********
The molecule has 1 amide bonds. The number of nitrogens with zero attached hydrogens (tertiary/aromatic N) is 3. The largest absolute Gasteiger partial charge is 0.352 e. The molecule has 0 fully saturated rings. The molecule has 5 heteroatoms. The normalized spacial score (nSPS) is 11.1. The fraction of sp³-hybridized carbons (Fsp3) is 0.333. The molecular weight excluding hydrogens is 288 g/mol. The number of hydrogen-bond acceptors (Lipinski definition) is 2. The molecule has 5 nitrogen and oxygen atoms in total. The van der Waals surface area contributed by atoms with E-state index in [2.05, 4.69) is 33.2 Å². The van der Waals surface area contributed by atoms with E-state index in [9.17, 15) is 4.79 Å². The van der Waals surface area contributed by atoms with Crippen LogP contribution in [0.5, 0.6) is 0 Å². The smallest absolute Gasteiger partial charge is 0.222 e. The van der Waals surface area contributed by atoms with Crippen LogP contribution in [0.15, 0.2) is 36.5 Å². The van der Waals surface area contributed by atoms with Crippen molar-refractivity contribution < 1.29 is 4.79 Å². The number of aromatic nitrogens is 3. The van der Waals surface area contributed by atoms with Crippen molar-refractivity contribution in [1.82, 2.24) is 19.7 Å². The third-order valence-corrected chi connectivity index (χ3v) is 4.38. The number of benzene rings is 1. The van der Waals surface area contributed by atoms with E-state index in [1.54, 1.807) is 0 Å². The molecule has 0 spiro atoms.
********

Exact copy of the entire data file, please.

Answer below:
The molecule has 1 amide bonds. The number of nitrogens with zero attached hydrogens (tertiary/aromatic N) is 3. The largest absolute Gasteiger partial charge is 0.352 e. The molecule has 0 fully saturated rings. The molecule has 5 heteroatoms. The normalized spacial score (nSPS) is 11.1. The fraction of sp³-hybridized carbons (Fsp3) is 0.333. The molecular weight excluding hydrogens is 288 g/mol. The number of hydrogen-bond acceptors (Lipinski definition) is 2. The molecule has 5 nitrogen and oxygen atoms in total. The van der Waals surface area contributed by atoms with E-state index in [2.05, 4.69) is 33.2 Å². The van der Waals surface area contributed by atoms with E-state index in [9.17, 15) is 4.79 Å². The van der Waals surface area contributed by atoms with Crippen LogP contribution in [0.5, 0.6) is 0 Å². The smallest absolute Gasteiger partial charge is 0.222 e. The van der Waals surface area contributed by atoms with Crippen LogP contribution in [0.15, 0.2) is 36.5 Å². The van der Waals surface area contributed by atoms with Crippen molar-refractivity contribution < 1.29 is 4.79 Å². The number of aromatic nitrogens is 3. The van der Waals surface area contributed by atoms with Crippen molar-refractivity contribution in [1.82, 2.24) is 19.7 Å². The third-order valence-corrected chi connectivity index (χ3v) is 4.38. The number of benzene rings is 1. The van der Waals surface area contributed by atoms with E-state index in [1.54, 1.807) is 0 Å². The molecule has 0 spiro atoms.